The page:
Onslaught

by | May 11, 2011 | 1 comment

I imagine grief like an old-fashioned corset that one can’t wait to break free of.

Or like the REM sleep paralysis one experiences when she is sleeping and dreaming a terrible vision but can’t move her body or open her eyes to stop it- though she tries with all of the strength in her.
It is still common that I have a vision of something so mundane- like you clipping your finger nails over a magazine (your usual practice), or your cello swinging on your arm, or your clothes in the hamper- that I experience your death completely afresh.  I gasp and words come out of my mouth aloud, “Oh my God.”  
It is still common that I stop what I’m doing in the evening and look towards our door, concentrating my energy on the knob.  I stand for a moment.  It seems completely possibly that you could indeed open it.  …   
“OK, Audrey, time for your bath.”  I turn away.  
I count through the months of the year the other day to see how many months I am actually free of the “holidays” and “anniversaries” that everyone says are so painful.  And I find they are- the days leading up, the days afterwards, and the day itself.  I find only October and March are void of any huge dates besides the date of your death.  That’s a lot of holidays and anniversaries.  It’s an onslaught really.  I’m right in the thick of the tail end right now- made it through our anniversary, Audrey’s birthday, your birthday, Thanksgiving, Christmas, New Years’, Valentine’s Day, my 35th birthday, Mother’s Day.  There are three huge dates left: Memorial Day- the day we met- 1999, Father’s Day, and the year anniversary of your death.  It approaches.  So soon.  While I am still processing the phone call and all that it means.   In between all of these days, I am always speaking into the air, “I love you…”  As I walk behind Audrey’s stroller to the park, after she’s asleep and I sit on the kitchen floor in the dim evening light with my head in my hands, or while I lay on my bed watching old episodes of “Arrested Development”- a show we enjoyed watching together and laughing sometimes- yes, even laughing.  “I love you…”  “Sah rahng hae.”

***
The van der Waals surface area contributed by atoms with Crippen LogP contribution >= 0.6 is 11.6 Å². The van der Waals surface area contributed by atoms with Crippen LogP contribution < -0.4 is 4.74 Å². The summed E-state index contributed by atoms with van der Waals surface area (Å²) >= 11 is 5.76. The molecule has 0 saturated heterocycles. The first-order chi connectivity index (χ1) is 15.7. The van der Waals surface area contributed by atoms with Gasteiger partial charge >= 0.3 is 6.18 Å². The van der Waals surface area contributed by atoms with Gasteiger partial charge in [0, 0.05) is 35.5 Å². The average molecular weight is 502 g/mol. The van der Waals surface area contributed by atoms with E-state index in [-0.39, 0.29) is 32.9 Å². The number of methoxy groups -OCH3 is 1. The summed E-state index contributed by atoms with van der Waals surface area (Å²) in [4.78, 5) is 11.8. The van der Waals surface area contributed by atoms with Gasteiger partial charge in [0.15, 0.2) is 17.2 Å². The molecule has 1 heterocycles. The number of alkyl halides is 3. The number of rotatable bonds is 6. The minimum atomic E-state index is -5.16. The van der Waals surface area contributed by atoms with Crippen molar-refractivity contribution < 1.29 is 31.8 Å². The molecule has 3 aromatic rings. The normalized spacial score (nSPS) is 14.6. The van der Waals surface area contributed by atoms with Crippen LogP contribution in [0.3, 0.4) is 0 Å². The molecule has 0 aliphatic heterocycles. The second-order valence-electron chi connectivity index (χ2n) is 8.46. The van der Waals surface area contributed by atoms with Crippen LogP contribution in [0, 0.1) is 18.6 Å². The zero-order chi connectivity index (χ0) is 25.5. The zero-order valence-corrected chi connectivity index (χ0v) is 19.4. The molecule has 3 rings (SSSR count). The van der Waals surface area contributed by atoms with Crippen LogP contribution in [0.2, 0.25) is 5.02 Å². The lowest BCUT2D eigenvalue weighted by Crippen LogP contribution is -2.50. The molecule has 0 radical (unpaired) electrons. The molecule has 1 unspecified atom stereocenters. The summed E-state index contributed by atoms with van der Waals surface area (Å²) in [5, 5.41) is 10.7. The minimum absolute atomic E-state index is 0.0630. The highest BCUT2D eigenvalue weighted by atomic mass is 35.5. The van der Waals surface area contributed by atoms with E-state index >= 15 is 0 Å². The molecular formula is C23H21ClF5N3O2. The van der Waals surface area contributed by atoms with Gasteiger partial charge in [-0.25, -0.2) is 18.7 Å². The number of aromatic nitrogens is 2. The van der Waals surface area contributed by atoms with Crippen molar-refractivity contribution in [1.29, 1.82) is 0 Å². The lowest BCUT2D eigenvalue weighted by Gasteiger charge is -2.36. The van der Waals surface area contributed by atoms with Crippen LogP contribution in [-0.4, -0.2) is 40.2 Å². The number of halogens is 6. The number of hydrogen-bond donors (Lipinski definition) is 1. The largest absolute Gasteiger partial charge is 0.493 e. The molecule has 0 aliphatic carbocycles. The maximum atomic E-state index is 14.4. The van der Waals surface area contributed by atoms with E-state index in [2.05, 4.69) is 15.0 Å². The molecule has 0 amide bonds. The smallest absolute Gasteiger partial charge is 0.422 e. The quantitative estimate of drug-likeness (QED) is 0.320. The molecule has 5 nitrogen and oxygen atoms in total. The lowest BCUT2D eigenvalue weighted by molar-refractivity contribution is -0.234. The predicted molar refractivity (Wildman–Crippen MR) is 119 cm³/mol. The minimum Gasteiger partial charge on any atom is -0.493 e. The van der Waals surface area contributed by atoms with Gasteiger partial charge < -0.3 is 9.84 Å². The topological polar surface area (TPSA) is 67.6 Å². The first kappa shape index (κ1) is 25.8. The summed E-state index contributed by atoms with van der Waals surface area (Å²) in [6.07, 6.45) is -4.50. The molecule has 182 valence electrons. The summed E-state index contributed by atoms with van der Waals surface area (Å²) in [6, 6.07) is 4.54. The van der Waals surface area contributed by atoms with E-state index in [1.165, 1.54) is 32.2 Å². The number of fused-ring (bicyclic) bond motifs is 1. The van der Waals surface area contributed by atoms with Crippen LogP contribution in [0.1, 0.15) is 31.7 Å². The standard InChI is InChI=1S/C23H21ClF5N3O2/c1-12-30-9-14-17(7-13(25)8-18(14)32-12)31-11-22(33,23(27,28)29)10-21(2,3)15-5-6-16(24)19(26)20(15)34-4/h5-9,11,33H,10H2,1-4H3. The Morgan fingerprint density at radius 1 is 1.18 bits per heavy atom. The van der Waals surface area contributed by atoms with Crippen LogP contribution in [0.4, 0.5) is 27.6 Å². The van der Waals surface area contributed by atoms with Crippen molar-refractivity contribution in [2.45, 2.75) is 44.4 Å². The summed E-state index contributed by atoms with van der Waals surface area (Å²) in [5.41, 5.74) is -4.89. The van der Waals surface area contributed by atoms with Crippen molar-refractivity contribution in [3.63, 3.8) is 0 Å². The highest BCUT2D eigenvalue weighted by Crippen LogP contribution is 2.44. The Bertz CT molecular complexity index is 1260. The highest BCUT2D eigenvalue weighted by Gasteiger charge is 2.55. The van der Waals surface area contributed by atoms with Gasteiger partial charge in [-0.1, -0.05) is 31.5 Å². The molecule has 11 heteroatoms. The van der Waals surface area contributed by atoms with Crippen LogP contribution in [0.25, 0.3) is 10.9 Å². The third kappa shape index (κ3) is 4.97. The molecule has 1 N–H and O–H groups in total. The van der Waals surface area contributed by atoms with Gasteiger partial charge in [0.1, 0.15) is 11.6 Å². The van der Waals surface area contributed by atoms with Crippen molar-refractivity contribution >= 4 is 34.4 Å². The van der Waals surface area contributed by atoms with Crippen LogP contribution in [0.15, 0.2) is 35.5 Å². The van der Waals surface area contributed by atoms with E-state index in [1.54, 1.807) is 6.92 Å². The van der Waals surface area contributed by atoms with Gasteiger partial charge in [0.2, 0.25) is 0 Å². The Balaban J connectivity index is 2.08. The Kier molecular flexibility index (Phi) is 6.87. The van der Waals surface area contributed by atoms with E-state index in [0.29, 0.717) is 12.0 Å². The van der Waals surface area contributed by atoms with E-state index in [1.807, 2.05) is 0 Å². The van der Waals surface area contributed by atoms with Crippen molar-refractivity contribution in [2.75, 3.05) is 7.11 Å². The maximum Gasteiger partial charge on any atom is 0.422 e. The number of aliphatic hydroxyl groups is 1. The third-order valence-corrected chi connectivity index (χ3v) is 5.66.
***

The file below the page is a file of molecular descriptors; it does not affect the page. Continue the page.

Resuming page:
And then what?  It starts over again.  Another year- but a quieter one when most will assume I’m now “well,” because “time heals.”  
A photo of you comes up on my computer earlier.  “One day you’re going to look very young to me,” I tell you. 
“Like a boy.”  

JAC

May 11, 2011

1 Comment

  1. Anonymous

    I am a complete stranger, but I am drawn to your writing and to the grief you so bravely publicize. I have been moved to tears by your honesty and heartbreak. You are an inspiration to me. Keep at it, sister.

    Jennie

    Reply

Submit a Comment

Your email address will not be published.

You May Also Like…

List-making in a Dark Time

List-making in a Dark Time

For any other list-makers out there, I published this on HerStories yesterday.""In this time of quarantine, my lists are offering me space outside of the walls of my home, a way of making sense of chaos, a self-imposed structure on structure-less days, and even a way...

Simple Things

Simple Things

"In our deepest self we keep living with the illusion that we will always be the same." Henri Nowen "It's really very simple," my late spiritual director, Gladys, once said to me. She was talking about how she lived each day, waking up, having a written conversation...

Continuous Living

Continuous Living

"Anxiety turns us toward courage, because the other alternative is despair." Paul Tillich I've claimed "seasonal affective disorder" for years, and that may be so, but I'm starting to realize it's not only summer to fall that is hard for me. It's winter to spring, and...